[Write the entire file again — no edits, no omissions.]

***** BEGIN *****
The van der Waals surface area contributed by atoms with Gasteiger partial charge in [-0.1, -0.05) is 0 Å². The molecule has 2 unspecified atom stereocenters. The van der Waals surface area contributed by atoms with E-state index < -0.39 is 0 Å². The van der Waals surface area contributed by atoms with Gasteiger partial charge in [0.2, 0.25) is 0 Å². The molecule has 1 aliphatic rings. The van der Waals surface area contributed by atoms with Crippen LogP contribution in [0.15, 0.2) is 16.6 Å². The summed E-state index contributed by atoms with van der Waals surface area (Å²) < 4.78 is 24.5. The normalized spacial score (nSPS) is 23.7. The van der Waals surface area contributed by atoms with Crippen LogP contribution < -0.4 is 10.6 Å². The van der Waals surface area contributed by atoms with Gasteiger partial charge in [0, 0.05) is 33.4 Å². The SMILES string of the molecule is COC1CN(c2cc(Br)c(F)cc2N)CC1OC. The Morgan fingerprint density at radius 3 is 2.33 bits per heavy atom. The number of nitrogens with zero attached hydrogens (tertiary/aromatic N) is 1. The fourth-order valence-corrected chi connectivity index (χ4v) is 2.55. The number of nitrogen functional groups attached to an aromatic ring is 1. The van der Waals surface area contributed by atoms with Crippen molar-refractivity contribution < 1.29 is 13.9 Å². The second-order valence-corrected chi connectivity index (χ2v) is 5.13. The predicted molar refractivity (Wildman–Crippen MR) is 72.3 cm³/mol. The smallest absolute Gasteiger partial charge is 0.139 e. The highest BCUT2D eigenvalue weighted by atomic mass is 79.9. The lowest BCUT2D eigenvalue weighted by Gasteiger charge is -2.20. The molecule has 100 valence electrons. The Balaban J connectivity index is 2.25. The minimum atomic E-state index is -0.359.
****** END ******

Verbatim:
The van der Waals surface area contributed by atoms with Gasteiger partial charge in [-0.1, -0.05) is 0 Å². The molecule has 2 unspecified atom stereocenters. The van der Waals surface area contributed by atoms with E-state index < -0.39 is 0 Å². The van der Waals surface area contributed by atoms with Gasteiger partial charge in [0.2, 0.25) is 0 Å². The molecule has 1 aliphatic rings. The van der Waals surface area contributed by atoms with Crippen LogP contribution in [0.15, 0.2) is 16.6 Å². The summed E-state index contributed by atoms with van der Waals surface area (Å²) < 4.78 is 24.5. The normalized spacial score (nSPS) is 23.7. The van der Waals surface area contributed by atoms with Crippen LogP contribution < -0.4 is 10.6 Å². The van der Waals surface area contributed by atoms with Gasteiger partial charge in [0, 0.05) is 33.4 Å². The SMILES string of the molecule is COC1CN(c2cc(Br)c(F)cc2N)CC1OC. The Morgan fingerprint density at radius 3 is 2.33 bits per heavy atom. The number of nitrogens with zero attached hydrogens (tertiary/aromatic N) is 1. The fourth-order valence-corrected chi connectivity index (χ4v) is 2.55. The number of nitrogen functional groups attached to an aromatic ring is 1. The van der Waals surface area contributed by atoms with Crippen molar-refractivity contribution < 1.29 is 13.9 Å². The second-order valence-corrected chi connectivity index (χ2v) is 5.13. The predicted molar refractivity (Wildman–Crippen MR) is 72.3 cm³/mol. The smallest absolute Gasteiger partial charge is 0.139 e. The highest BCUT2D eigenvalue weighted by atomic mass is 79.9. The lowest BCUT2D eigenvalue weighted by Gasteiger charge is -2.20. The molecule has 100 valence electrons. The Balaban J connectivity index is 2.25. The minimum atomic E-state index is -0.359.